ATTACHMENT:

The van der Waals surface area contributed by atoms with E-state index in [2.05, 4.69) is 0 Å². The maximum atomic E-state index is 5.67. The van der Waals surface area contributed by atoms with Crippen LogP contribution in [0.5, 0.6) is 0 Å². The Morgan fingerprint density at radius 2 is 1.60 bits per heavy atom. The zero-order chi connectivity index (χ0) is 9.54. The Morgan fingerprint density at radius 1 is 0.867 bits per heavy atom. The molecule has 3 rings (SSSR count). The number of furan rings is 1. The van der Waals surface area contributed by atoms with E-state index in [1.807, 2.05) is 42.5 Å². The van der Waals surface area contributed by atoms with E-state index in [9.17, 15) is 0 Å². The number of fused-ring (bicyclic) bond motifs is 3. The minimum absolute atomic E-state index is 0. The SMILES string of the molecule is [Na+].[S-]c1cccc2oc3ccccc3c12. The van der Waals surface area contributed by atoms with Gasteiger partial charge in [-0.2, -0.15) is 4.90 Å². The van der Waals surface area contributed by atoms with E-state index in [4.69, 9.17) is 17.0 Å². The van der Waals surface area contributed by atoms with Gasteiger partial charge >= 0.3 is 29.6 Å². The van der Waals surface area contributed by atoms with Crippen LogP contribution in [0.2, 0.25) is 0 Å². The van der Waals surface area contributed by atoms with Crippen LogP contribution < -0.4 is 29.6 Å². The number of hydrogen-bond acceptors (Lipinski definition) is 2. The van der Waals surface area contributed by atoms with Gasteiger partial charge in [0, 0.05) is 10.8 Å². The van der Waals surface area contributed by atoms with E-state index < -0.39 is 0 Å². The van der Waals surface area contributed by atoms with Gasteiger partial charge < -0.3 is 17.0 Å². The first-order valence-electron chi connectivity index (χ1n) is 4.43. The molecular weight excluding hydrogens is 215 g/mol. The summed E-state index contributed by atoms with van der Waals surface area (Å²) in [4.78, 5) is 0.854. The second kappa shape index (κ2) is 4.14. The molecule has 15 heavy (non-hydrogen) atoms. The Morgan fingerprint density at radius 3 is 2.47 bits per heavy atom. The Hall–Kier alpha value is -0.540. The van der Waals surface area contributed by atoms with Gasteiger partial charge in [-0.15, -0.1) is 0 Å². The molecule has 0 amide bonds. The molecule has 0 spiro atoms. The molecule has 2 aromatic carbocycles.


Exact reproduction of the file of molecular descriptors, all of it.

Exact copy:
The van der Waals surface area contributed by atoms with E-state index in [2.05, 4.69) is 0 Å². The maximum atomic E-state index is 5.67. The van der Waals surface area contributed by atoms with Crippen LogP contribution in [0.5, 0.6) is 0 Å². The Morgan fingerprint density at radius 2 is 1.60 bits per heavy atom. The zero-order chi connectivity index (χ0) is 9.54. The Morgan fingerprint density at radius 1 is 0.867 bits per heavy atom. The molecule has 3 rings (SSSR count). The number of furan rings is 1. The van der Waals surface area contributed by atoms with E-state index in [1.807, 2.05) is 42.5 Å². The van der Waals surface area contributed by atoms with E-state index in [9.17, 15) is 0 Å². The number of fused-ring (bicyclic) bond motifs is 3. The minimum absolute atomic E-state index is 0. The SMILES string of the molecule is [Na+].[S-]c1cccc2oc3ccccc3c12. The van der Waals surface area contributed by atoms with Gasteiger partial charge in [-0.2, -0.15) is 4.90 Å². The van der Waals surface area contributed by atoms with E-state index in [4.69, 9.17) is 17.0 Å². The van der Waals surface area contributed by atoms with Gasteiger partial charge >= 0.3 is 29.6 Å². The van der Waals surface area contributed by atoms with Crippen LogP contribution in [0.2, 0.25) is 0 Å². The van der Waals surface area contributed by atoms with Crippen LogP contribution < -0.4 is 29.6 Å². The number of hydrogen-bond acceptors (Lipinski definition) is 2. The van der Waals surface area contributed by atoms with Gasteiger partial charge in [0, 0.05) is 10.8 Å². The van der Waals surface area contributed by atoms with E-state index < -0.39 is 0 Å². The van der Waals surface area contributed by atoms with Gasteiger partial charge < -0.3 is 17.0 Å². The first-order valence-electron chi connectivity index (χ1n) is 4.43. The molecular weight excluding hydrogens is 215 g/mol. The summed E-state index contributed by atoms with van der Waals surface area (Å²) in [4.78, 5) is 0.854. The second kappa shape index (κ2) is 4.14. The molecule has 15 heavy (non-hydrogen) atoms. The Morgan fingerprint density at radius 3 is 2.47 bits per heavy atom. The Hall–Kier alpha value is -0.540. The van der Waals surface area contributed by atoms with Gasteiger partial charge in [-0.15, -0.1) is 0 Å². The molecule has 0 amide bonds. The molecule has 0 spiro atoms. The molecule has 2 aromatic carbocycles.